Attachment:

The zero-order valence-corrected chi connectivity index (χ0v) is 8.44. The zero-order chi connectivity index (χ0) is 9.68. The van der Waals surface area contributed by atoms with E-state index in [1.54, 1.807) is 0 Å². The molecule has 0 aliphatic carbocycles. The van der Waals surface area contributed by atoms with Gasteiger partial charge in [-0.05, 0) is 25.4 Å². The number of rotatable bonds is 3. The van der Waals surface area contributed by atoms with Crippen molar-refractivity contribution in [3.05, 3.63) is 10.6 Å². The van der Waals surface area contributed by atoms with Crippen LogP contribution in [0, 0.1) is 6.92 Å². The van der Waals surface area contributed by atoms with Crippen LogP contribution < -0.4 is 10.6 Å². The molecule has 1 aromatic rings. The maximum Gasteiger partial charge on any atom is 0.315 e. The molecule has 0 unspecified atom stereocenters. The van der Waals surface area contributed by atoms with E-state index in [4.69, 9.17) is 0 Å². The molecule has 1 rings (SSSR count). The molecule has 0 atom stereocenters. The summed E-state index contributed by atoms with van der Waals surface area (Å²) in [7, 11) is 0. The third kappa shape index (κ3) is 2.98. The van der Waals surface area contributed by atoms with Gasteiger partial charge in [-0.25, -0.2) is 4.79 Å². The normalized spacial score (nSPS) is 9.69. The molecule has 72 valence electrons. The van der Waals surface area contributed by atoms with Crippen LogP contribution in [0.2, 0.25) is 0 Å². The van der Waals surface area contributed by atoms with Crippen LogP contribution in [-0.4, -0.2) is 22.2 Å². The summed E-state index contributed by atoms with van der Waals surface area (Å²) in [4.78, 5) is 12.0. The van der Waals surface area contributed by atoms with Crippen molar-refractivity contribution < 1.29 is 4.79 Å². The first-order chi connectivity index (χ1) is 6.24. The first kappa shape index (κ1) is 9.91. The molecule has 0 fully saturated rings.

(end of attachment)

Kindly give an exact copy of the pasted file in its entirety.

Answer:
The zero-order valence-corrected chi connectivity index (χ0v) is 8.44. The zero-order chi connectivity index (χ0) is 9.68. The van der Waals surface area contributed by atoms with E-state index in [1.54, 1.807) is 0 Å². The molecule has 0 aliphatic carbocycles. The van der Waals surface area contributed by atoms with Gasteiger partial charge in [-0.05, 0) is 25.4 Å². The number of rotatable bonds is 3. The van der Waals surface area contributed by atoms with Crippen molar-refractivity contribution in [3.05, 3.63) is 10.6 Å². The van der Waals surface area contributed by atoms with Crippen LogP contribution in [0, 0.1) is 6.92 Å². The van der Waals surface area contributed by atoms with Crippen LogP contribution < -0.4 is 10.6 Å². The molecule has 1 aromatic rings. The maximum Gasteiger partial charge on any atom is 0.315 e. The molecule has 0 unspecified atom stereocenters. The van der Waals surface area contributed by atoms with E-state index in [4.69, 9.17) is 0 Å². The molecule has 1 rings (SSSR count). The molecule has 0 atom stereocenters. The summed E-state index contributed by atoms with van der Waals surface area (Å²) in [7, 11) is 0. The third kappa shape index (κ3) is 2.98. The van der Waals surface area contributed by atoms with Gasteiger partial charge in [-0.25, -0.2) is 4.79 Å². The normalized spacial score (nSPS) is 9.69. The molecule has 72 valence electrons. The van der Waals surface area contributed by atoms with Crippen LogP contribution in [0.2, 0.25) is 0 Å². The van der Waals surface area contributed by atoms with Crippen LogP contribution in [-0.4, -0.2) is 22.2 Å². The summed E-state index contributed by atoms with van der Waals surface area (Å²) in [4.78, 5) is 12.0. The van der Waals surface area contributed by atoms with Crippen molar-refractivity contribution < 1.29 is 4.79 Å². The first-order chi connectivity index (χ1) is 6.24. The first kappa shape index (κ1) is 9.91. The molecule has 0 fully saturated rings.